• 04 SEP 18
    • 0

    Chapter 13: Theories of Personality

    Chapter 13: Theories of Personality (Active Learning Activity = 15 points)

    Page 1 of 6

    Use the crossword puzzle to fill in the blanks on the next page(s). (You do NOT need to actually write your answers in the boxes here).

    Part 1—Knowing Key Terms (4 points) :

    Fill in the blanks from the crossword puzzle above using key terms from the textbook and/or lecture notes.


    1. one of the five factors, willingness to try new things and be open to new experiences.-

    3. defense mechanism involving placing, or “projecting”, one’s own unacceptable thoughts onto others, as if the thoughts actually belonged to those others and not to oneself.-

    4. the unique and relatively stable ways in which people think, feel, and behave. –

    6. part of the personality that develops out of a need to deal with reality, mostly conscious, rational and logical.-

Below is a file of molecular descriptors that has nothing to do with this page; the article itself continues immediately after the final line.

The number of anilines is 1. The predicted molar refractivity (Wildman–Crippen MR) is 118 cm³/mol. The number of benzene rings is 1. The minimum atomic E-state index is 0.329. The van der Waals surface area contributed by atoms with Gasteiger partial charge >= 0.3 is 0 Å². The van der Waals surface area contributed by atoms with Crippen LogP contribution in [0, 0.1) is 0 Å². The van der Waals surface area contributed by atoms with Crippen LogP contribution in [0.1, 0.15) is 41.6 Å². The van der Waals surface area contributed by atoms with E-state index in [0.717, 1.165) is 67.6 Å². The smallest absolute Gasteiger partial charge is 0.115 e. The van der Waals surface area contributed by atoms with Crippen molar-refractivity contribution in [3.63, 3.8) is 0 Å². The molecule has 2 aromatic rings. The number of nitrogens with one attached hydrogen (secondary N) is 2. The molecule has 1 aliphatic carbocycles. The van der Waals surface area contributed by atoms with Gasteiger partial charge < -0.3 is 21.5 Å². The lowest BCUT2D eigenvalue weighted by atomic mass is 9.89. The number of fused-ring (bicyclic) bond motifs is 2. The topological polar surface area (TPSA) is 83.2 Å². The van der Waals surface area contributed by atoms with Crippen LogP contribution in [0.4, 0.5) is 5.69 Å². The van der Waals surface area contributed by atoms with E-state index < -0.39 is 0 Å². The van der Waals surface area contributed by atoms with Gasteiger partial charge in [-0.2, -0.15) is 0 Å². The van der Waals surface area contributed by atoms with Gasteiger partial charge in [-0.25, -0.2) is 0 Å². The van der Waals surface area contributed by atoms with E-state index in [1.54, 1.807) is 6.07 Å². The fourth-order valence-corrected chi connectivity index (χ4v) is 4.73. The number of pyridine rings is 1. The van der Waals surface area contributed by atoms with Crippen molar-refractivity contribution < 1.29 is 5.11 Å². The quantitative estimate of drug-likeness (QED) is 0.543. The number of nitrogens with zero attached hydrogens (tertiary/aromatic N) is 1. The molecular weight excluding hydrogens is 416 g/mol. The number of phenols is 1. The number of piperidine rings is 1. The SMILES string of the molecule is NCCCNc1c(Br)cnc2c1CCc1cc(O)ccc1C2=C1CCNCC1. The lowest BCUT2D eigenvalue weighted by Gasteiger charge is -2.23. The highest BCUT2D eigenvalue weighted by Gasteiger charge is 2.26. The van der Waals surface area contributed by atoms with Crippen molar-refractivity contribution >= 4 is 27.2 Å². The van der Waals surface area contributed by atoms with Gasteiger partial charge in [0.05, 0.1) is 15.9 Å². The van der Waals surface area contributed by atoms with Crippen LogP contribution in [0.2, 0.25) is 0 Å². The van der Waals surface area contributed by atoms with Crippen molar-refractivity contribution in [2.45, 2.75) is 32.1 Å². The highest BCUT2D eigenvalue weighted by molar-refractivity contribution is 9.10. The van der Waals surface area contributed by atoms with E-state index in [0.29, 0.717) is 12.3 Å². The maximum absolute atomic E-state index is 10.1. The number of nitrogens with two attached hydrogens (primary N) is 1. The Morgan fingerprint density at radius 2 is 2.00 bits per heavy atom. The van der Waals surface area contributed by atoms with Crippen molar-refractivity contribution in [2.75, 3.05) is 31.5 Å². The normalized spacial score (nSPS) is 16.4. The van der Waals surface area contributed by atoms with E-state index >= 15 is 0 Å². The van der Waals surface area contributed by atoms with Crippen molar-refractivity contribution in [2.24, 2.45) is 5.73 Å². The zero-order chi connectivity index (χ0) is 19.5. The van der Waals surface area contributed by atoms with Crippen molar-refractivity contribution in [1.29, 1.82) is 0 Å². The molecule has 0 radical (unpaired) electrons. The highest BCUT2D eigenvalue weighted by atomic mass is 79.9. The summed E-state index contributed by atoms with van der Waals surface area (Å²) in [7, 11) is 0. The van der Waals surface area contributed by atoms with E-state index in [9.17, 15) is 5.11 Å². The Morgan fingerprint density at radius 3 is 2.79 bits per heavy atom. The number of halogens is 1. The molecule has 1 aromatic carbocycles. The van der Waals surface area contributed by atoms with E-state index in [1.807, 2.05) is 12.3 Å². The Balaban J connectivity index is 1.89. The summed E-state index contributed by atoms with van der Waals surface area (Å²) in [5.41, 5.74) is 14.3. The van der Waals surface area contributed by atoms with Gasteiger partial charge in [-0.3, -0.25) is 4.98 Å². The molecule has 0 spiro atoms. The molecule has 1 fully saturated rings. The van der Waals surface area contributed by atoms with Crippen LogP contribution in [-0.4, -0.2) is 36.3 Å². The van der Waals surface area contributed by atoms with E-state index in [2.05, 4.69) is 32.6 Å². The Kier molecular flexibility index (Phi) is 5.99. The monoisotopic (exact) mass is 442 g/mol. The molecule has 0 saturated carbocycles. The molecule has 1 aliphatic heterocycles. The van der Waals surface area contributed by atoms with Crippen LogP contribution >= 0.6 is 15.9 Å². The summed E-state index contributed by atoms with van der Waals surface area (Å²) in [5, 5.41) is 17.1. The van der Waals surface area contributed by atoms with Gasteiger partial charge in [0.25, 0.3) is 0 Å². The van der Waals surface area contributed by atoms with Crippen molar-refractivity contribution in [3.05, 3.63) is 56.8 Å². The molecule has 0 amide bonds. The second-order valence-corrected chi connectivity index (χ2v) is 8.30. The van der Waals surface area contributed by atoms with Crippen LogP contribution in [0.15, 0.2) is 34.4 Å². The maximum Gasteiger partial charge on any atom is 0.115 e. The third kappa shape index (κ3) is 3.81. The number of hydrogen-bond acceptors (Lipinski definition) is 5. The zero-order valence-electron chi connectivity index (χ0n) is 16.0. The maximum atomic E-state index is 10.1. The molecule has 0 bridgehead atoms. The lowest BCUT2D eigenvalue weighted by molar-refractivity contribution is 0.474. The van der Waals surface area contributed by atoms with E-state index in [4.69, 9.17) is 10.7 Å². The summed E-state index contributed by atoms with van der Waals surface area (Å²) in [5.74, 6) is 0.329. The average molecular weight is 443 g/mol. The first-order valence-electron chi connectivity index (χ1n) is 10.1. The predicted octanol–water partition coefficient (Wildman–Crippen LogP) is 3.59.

7. value judgments of a person’s moral and ethical behavior.-

    8. method of personality assessment in which the professional asks questions of the client and allows the client to answer, either in a structured or unstructured fashion.-

    9. Jung’s collective, universal human memories.-

    11. archetype that works with the ego to manage other archetypes and balance the personality.-

    13. part of the personality present at birth and completely unconscious.-

    16. defense mechanism in which a person tries to become like someone else to deal with anxiety.-

    19. part of the superego that produces pride or guilt, depending upon how well behavior matches or does not match the ego ideal.-

    20. a consistent, enduring way of thinking, feeling, or behaving.-

    21. the care a person gives to organization and thoughtfulness of others, dependability.-